It can be seen as actually quite smart that Google are offering their OS for such a low price.
Google commissioned Ascender, a digital typeface foundry and software development company located in the Chicago suburb of Elk Grove Village, Illinois in the United States to create the fonts that are used by the Android user interface.
Ascender engineered the new set of system User Interface (UI) fonts named “Droid” for the Android platform built by the Open Handset Alliance. The fonts provided by Ascender allow highly legible text resulting in easy to use interfaces.
The fonts are open source, licensed under the Apache Software License.
Finding a download link to the fonts can be a bit tricky, but one of the easiest ways to get the fonts is to download them from Google’s Web Fonts project.
Here is Droid Sans, Droid Sans Mono and Droid Serif.
Failing that there is this link here to a Mercurial repository, but I didn’t tell you that, now did I?
Looking at my emails, I just realised that I forgot to pay for Drupal Downunder. -.-“
Hello Linux Conference, I can’t wait until you begin!
Imagine if there was an application that you could feed a disk image to, wether it be Microsoft Windows 2008 or Red Hat EL 6 and see a list of applications that are installed – no step back – imagine if there was an application that you could feed a disk image to and just discover what operating system was installed.
Well fear not! There is such an application. I kid you not, if you are anything like me you are going to look and see this as one of the most amazing discoveries. When I found this, I had a “oh my goodness, why didn’t I know about this sooner” moment.
libguestfs is a set of tools for accessing and modifying virtual machine (VM) disk images. You can use this for viewing and editing files inside guests, scripting changes to VMs, monitoring disk used/free statistics, P2V, V2V, performing partial backups, cloning VMs and much much more.
libguestfs basically allows you to do anything that you have ever dreamed of. Yes. It will even read your Windows Registry “hive” files and spit them out as XML files.
The virt-inspector command examines a virtual machine or disk image and tries to determine the version of the operating system and other information about the virtual machine.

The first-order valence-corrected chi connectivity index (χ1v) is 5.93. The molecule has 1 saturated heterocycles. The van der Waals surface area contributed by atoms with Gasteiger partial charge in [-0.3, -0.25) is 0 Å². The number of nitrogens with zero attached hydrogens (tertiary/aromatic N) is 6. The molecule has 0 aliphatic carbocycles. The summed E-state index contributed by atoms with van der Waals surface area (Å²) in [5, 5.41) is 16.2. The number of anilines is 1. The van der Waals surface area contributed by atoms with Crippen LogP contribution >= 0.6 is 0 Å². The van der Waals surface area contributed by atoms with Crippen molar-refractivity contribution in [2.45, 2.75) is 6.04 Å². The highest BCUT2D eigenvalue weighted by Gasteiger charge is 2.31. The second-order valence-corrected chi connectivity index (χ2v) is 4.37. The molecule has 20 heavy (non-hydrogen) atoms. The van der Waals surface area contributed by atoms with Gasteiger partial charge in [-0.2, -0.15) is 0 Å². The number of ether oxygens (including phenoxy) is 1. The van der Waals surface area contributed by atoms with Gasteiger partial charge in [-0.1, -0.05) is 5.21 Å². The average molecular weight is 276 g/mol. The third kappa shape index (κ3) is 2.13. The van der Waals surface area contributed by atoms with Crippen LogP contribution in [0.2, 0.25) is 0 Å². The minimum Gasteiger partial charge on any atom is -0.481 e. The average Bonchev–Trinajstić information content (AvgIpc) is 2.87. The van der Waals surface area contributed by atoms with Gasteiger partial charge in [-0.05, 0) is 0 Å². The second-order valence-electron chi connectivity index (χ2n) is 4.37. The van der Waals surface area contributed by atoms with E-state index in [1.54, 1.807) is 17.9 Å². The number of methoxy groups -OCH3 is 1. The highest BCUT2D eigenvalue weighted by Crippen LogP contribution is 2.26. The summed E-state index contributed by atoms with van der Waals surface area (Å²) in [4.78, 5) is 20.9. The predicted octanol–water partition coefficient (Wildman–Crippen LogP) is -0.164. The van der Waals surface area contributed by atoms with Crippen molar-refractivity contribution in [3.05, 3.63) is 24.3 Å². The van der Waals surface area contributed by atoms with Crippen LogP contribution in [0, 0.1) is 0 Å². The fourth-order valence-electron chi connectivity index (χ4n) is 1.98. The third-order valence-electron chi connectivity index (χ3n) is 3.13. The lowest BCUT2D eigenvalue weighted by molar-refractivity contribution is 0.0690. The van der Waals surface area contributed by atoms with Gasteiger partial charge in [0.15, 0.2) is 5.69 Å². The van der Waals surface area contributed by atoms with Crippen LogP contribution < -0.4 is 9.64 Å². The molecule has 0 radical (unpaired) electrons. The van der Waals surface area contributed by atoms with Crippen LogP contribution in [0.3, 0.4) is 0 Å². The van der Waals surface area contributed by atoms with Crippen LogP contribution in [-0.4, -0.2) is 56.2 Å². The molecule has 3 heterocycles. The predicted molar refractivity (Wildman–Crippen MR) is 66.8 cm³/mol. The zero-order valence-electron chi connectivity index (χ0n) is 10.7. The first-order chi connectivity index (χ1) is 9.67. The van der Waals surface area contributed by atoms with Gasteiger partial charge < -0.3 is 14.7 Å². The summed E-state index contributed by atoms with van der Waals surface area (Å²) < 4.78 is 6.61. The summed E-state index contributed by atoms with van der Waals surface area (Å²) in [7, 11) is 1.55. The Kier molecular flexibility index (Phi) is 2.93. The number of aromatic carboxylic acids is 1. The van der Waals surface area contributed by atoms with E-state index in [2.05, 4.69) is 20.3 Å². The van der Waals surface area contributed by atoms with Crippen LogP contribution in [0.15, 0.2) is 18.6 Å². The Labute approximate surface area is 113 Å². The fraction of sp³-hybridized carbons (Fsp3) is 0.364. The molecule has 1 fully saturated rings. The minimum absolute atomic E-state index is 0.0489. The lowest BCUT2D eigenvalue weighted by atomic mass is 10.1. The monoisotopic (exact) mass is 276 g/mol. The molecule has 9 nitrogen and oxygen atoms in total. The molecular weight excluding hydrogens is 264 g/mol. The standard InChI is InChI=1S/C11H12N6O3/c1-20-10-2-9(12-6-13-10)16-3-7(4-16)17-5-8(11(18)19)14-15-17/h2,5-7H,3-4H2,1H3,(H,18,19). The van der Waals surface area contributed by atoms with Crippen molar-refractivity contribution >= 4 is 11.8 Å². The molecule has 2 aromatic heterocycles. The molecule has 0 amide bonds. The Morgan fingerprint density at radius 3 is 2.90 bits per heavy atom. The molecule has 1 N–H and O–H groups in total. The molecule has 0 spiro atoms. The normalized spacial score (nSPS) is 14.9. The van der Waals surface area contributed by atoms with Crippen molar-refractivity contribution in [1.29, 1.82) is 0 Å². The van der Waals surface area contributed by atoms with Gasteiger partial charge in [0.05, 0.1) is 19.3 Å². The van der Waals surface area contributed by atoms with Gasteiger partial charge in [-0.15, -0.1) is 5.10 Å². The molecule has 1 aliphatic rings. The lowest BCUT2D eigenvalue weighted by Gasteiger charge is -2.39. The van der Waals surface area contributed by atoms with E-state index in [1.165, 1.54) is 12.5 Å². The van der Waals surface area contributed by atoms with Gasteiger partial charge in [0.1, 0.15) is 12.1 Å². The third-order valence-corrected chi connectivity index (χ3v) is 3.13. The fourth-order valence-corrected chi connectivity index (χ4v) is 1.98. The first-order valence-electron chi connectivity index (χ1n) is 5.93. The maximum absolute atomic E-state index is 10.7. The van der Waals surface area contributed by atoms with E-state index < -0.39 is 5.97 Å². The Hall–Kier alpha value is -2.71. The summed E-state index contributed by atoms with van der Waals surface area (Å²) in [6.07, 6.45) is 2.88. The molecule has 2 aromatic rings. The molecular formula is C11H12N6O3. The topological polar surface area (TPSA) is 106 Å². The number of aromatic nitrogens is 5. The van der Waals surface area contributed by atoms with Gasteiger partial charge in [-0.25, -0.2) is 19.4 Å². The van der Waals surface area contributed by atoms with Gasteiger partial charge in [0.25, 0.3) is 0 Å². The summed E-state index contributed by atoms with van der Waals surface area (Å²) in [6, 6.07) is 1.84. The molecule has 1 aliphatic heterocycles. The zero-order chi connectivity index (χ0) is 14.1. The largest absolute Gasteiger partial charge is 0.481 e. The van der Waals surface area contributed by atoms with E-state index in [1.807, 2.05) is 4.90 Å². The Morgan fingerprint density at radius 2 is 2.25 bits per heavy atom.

libguestfs is definitely on the TODO list for installing I am love. I could just imagine a nice web application thrown on top of this that would allow you to do funky things like that a WIndows machine offline, run a Windows Update *while the virtual machine is not running* and then start the machine up again. Doesn’t sound awesome yet? Think about it this way: a new Windows update is released. You take an LVM snapshot of the currently running box. You apply any Windows Update to the new LVM snapshot, shutdown the current running box while bringing up the new one (or edit the registry and remove any details of the IP and add a script to run on startup…)… so many ideas
Red Hat is pleased to announce the availability of the latest update to Red Hat Enterprise Linux 5, release 5.6 (with kernel-2.6.18-238.el5)!
In virtualisation land, one of the major changes have been the addition of the virtio balloon driver. This new driver in Red Hat 5.6 allows guests to express to the hypervisor how much memory they require. The balloon driver allows the host to efficiently allocate memory to the guest and allow free memory to be allocated to other guests and processes.
Also, In Red Hat Enterprise Linux 5.6, a global synchronization point is added to pvclock, providing a more stable time source for guests, which is good because this has been the cause of so many time slips in guest clocks.
RHEL 5.6 also pushes the BIND server to the latest release number.
And guess what. Oh my goodness: PHP 5.3! I know, it seems strange, but finally Red Hat ships with PHP 5.3 as default!
There are many other noteworthy changes in Red Hat Enterprise Linux 5.6, and I would highly suggest that you read the release notes for Red Hat 5.6.
Karanbir (the lead developer of CentOS) has asked on Twitter what should be released and how: CentOS 5.6 or CentOS 6? Arrfab has stated the reasons why CentOS 5.6 should be released first:
- The centos 5.x install base is there while there is (obviously) no centos 6 install base.
- So those people having machines in production, faced to the net (, etc, etc, …) would prefer having their machines patched and up2date (security first !)
- People running CentOS 5.x on servers and willing to install php53 packages, now officially included
- On the build side, the el5 build process is clearly identified and known since 2007 : packages with branding issues are already identified and patches/artwork is already there, meaning that it will be probably (no, surely !) faster to have 5.6 out of the door than 6
- Same rule for the QA process : people from the QA team can “blindly” focus on their previous tests, and just have a look eventually at some newer packages (a few, like php53 but not that much in comparison with el6)
and although I am excited to see CentOS 6.0 be released, I must say that I agree that CentOS 5.6 should be released first.